Not every customer is a perfect fit for a brand, which is why it’s crucial for companies to identify their key segments and convert these segments into repeat customers. And once a brand classifies its target audience, it must tailor its brand experiences to fit customers’ needs and preferences. Indochino, an online men’s apparel store specializing in made-to-measure suits, relied on Facebook to do just that.
Ordering a suit from Indochino is a fairly self-reliant experience—one that requires customers to fulfill the roles of stylist and tailor. When placing an order, men select their own suit designs, add customized features (such as monogramming, materials, and linings), take their own measurements, and enter those measurements into a measurement profile. However, Indochino suspected that its customers craved a more high-touch experience, especially first time buyers. As a result, the brand launched Traveling Tailor events in 2011—pop-up shops that give customers the opportunity to get measured by a professional, work with a stylist to select fabrics, and complete a transaction.
The goals of the pop ups are simple: engage with first-time buyers so they’re comfortable making a purchase and deepen relationships with existing customers, says Sarah Veit Wallis, Indochino’s chief operating officer. But because Indochino only hosts these pop-ups for a limited time in each market—the latest pop-up is taking place in Vancouver from October 25 to November 3—Indochino has to get in front of potential customers quickly. Hence, the brand started using Facebook’s custom audiences and lookalike modeling this past June for its Chicago, New York, San Francisco, and Seattle pop-ups to tailor the right messages to the right audiences.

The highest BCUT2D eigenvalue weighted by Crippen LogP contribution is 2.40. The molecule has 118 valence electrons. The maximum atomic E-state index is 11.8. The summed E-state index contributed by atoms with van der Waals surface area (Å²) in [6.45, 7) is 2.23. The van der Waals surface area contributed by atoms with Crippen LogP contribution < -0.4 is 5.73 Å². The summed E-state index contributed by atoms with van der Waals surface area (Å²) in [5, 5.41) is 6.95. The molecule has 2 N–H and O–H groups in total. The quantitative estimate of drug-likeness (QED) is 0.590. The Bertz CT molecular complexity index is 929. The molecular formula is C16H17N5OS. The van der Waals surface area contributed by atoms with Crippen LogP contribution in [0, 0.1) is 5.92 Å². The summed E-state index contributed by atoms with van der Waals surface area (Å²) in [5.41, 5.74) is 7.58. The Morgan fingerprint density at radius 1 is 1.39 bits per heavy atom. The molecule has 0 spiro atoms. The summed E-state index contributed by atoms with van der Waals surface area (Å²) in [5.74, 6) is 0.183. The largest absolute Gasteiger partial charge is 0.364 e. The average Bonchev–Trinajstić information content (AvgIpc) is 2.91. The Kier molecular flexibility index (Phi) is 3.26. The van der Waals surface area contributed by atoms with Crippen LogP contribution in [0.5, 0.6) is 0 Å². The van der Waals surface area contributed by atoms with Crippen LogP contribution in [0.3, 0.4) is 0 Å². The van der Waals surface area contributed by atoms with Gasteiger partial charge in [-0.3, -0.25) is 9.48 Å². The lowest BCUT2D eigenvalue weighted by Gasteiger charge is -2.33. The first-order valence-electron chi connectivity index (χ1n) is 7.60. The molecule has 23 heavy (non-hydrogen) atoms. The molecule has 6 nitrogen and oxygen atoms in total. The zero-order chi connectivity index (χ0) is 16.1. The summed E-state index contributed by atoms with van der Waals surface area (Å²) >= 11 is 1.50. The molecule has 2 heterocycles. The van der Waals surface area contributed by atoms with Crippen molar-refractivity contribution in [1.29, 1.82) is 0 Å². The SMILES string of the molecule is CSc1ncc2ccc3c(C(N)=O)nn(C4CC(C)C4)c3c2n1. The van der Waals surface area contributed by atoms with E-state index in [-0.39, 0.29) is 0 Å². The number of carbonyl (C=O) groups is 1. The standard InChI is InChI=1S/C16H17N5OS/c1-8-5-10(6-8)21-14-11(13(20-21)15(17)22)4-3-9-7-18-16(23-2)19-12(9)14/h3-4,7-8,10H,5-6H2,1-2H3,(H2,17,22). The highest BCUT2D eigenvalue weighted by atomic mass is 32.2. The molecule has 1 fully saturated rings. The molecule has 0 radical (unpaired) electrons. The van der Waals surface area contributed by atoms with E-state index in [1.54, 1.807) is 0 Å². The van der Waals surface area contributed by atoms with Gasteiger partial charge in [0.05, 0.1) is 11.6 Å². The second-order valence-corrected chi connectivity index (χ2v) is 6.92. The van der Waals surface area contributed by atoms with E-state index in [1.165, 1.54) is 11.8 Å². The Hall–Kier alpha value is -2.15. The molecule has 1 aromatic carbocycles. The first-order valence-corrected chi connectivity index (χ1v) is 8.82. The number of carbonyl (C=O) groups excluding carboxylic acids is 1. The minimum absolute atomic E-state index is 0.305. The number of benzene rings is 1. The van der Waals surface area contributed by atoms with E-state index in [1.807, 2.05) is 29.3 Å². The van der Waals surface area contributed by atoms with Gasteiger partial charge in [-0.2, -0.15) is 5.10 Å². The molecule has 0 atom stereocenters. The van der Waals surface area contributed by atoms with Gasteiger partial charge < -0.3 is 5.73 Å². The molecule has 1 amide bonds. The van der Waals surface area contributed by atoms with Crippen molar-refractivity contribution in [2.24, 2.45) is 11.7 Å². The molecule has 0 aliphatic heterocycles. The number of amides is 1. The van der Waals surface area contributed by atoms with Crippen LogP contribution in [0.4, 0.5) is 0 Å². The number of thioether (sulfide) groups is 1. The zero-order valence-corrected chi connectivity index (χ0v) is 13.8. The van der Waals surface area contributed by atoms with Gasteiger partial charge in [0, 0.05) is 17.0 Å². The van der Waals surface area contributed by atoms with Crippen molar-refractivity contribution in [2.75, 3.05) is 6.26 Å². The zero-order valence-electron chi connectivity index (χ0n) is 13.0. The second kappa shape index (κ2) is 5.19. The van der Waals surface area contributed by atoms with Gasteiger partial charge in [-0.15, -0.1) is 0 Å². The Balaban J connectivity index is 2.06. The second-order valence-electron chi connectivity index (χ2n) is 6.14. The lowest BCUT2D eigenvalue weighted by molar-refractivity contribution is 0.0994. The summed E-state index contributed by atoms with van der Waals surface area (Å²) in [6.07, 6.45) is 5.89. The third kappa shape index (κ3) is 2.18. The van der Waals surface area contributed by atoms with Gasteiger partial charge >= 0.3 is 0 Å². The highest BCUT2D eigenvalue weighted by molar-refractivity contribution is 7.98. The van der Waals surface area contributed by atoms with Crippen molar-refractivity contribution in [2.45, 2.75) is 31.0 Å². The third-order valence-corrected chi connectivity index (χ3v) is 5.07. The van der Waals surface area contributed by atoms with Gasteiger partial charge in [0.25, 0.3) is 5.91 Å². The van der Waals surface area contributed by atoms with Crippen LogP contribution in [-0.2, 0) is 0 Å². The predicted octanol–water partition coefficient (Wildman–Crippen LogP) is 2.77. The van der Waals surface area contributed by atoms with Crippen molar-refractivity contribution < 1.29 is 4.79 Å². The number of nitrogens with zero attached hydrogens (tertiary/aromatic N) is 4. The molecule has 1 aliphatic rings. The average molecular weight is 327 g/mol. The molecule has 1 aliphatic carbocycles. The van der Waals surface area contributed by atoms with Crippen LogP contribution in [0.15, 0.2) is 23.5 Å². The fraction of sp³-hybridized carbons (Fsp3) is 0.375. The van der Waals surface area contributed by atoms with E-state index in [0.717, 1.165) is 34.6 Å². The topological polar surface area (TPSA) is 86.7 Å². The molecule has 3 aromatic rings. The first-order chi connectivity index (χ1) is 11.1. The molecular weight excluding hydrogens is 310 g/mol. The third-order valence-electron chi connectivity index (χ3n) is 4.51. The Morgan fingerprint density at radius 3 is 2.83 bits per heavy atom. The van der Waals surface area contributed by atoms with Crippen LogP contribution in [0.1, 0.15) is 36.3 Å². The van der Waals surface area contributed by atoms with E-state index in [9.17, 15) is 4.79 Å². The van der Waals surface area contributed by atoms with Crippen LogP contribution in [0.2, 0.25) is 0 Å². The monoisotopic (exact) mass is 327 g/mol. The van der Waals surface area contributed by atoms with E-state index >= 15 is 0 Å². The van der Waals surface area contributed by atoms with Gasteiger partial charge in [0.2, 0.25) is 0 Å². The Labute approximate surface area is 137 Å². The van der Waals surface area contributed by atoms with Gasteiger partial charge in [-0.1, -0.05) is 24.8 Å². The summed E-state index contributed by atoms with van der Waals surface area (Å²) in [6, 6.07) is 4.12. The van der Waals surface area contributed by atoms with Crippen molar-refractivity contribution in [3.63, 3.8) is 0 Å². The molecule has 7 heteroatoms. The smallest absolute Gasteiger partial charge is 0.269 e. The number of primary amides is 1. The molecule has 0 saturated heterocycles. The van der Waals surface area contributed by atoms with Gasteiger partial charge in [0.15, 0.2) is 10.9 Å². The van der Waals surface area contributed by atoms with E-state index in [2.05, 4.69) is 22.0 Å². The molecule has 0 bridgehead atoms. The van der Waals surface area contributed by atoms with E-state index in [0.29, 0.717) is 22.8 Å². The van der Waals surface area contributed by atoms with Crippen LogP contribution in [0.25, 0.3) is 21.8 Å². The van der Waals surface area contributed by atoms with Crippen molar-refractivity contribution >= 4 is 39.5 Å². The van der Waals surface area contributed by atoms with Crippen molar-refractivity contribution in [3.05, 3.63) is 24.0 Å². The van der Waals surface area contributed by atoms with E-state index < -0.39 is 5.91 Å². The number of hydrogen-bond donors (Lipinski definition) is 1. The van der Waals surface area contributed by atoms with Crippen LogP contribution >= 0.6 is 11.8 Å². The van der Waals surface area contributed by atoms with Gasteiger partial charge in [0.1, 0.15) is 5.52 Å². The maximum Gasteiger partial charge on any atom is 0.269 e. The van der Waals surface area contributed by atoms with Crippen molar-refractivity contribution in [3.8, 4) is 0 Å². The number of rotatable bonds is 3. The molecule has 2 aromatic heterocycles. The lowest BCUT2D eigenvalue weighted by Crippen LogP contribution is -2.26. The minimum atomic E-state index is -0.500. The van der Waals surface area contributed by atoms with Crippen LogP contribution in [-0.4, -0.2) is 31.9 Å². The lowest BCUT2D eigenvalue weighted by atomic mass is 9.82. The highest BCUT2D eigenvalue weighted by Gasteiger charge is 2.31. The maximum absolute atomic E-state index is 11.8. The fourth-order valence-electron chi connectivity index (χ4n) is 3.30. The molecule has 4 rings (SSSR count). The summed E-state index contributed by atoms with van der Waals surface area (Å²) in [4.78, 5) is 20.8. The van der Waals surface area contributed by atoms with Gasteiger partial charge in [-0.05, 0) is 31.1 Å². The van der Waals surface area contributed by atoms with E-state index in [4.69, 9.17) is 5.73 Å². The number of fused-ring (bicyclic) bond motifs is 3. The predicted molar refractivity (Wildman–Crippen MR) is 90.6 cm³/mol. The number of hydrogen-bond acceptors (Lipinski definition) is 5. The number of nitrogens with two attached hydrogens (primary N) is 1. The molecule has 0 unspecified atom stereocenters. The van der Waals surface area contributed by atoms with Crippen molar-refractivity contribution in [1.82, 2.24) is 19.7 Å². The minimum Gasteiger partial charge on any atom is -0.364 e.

“You only have a very short period of time to interact with your customers, let them know that you’re going to be there, and get potential customers engaged and interested in the event,” Wallis says. “Facebook has some very strong targeting capabilities that were important to us from a demographic, psychographic, and geographic standpoint.”
A few weeks before the Traveling Tailor arrived to a given city, Indochino used Facebook’s geo-targeting and custom audiences features to message existing customers most likely to visit. Lookalike modeling helped identify additional prospects. Facebook News Feed ads linked to an appointment booking site, and Indochino used AdRoll and Facebook Exchange to retarget consumers who visited the site but didn’t book an appointment. Indochino also promoted the campaign through email, banner ads, online promotions, print, and public relations.
As a result, Indochino saw a 20-time return on ad spend and a 50% lower appointment booking cost on Facebook compared to other channels. Forty percent of all Facebook ad impressions happened on the mobile News Feed.
And while Wallis says Indochino tracked the number of appointments made via Facebook, she says she would have liked to continue monitoring that activity. For instance, do customers who make Facebook appointments show up or cancel at a higher rate? Do they spend more or less money?
“Right now, how we evaluate our campaigns is just based on the averages that we see overall for the events,” Wallis says. “We think [getting additional information on customer activity is] probably not too far out, but obviously, I would prefer to get more granular and really understand the actual revenue generated as opposed to making estimates.”
Wallis says segmenting Indochino’s customer base also remains a challenge because not all customers use the same email address for Facebook as they do for purchasing a suit.
“It’s not like custom audiences has allowed you to hit everything or hit all of your customers,” she says.